Friday, September 5, 2014

Why "Refusal" is not a universal term.

I was sitting with a customer today, and we were going over the repair plan that I had offered, and going over different proposals they had gathered as well, when I was asked a very interesting question. "They say they push to refusal too, but they said a much different depth than you." Which led me back to "Refusal is a relative term." What is refusal, why is it not a universal term, and why don't all companies have the same refusal?  Remember, when trying to compare apples to apples, the term "refusal" is not always an apples to apples term.

What is Refusal?

Refusal is defined as being reached in one of three scenarios:
1) The pilings will not press any deeper.
2) The house is "jumping" and certain PSI levels are being met as measured by the drive pressure gauge on the hydraulic ram.
3) The house is experiencing significant distress from the pressing process, and risks significant structural or cosmetic damage from continuing to press.

If you look at #'s 1 and 2, this is the key areas where from company to company, your definition of refusal can change.

Not all companies use the same machines or instillation techniques to install pressed pilings.  The depth of refusal will depend on the strength of the machine.  Here are examples of 4 instillation techniques, and how depth of refusal will be different in each scenario.

1) Companies that install piers by digging below grade, installing 1 large concrete block, and lifting off of that block.

How it works.

Basically, this process is where you dig a hole, place a large concrete block in the ground, and lift off the top of that block.

Why it fails - Because these aren't piers.  These are blocks in the ground.  When the blocks move (which they will, because they are only 2-3 feet deep and still in the active zone) you will have to redo the entire process.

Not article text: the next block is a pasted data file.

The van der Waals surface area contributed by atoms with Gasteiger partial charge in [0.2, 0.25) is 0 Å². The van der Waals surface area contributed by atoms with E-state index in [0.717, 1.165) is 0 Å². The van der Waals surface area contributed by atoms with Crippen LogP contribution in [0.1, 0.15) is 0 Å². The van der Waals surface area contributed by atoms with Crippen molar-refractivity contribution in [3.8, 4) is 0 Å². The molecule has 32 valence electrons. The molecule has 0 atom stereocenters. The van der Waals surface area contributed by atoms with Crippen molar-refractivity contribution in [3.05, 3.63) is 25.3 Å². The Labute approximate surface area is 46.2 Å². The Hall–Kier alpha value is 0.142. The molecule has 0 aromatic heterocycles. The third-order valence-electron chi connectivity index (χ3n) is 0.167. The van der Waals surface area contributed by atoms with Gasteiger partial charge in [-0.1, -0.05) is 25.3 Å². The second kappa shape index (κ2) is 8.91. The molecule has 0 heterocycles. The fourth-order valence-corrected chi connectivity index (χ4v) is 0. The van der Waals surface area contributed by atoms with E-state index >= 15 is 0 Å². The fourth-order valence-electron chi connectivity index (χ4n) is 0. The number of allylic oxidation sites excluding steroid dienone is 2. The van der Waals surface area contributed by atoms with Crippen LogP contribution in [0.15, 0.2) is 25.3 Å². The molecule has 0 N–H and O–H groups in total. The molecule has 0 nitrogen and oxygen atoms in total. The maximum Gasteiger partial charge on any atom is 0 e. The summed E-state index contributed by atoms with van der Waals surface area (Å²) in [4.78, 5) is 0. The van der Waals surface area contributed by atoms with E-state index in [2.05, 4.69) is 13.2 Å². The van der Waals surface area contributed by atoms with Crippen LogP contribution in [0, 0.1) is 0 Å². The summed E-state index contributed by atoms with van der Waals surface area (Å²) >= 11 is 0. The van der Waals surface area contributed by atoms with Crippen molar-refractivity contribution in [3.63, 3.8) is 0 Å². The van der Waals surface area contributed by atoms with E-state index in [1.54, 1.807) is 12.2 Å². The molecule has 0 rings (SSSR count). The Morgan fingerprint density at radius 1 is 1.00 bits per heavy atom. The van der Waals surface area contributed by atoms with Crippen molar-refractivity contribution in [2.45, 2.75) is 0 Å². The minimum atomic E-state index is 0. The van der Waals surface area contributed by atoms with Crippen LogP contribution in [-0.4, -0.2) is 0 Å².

2) Companies that install pressed pilings by pressing with a hydraulic canister jack (usually 22-50 tons)

Why it fails- Because only 1 or 2 cylinders will get in the ground before you meet refusal.  This is not any different than the block in the ground method.  It's deep enough to close cracks, but it will not last.

3) Companies that install pressed pilings  by using a gas driven ram capable of achieving 2,500 - 3,500 PSI.

Why it fails- While this does get piers significantly deeper, it usually does not get them out of the active zone of the soil.  Your piers can still "float" in that active zone, and change with it, or lose pressure and slip deeper.

4) Companies that install pressed pilings by using a hydraulic driven ram capable of achieving 10,000 PSI.

Why it fails- This has the highest success rate, and lowest warranty call rate out of any of the pier instillation techniques.  Companies that use this machine generally have warranty call rates around 2%.  When it fails, usually the piers have lost pressure over time, and you can repress those piers and not have another issue.

Why is Depth Important?

 Depth is important for two reasons.

1) To get out of the active zone of the soil.
2) To get as much friction on the piers as possible.  Pressed pilings rely on friction to hold them in place.  Friction is the force that causes "Refusal", and friction is what stops warranty calls.  The deeper you press a pier, the more friction you are overcoming to gain that depth, which also means the more friction there is in place on that pier column.  More friction = less chance of movement.

How to know which technique they are using.
Ask.  Ask your installer how they are installing, what method they are using, what machines they use etc.  In the end, you are buying a repair for your home.  Make sure you know what you are purchasing.

Thanks for reading,

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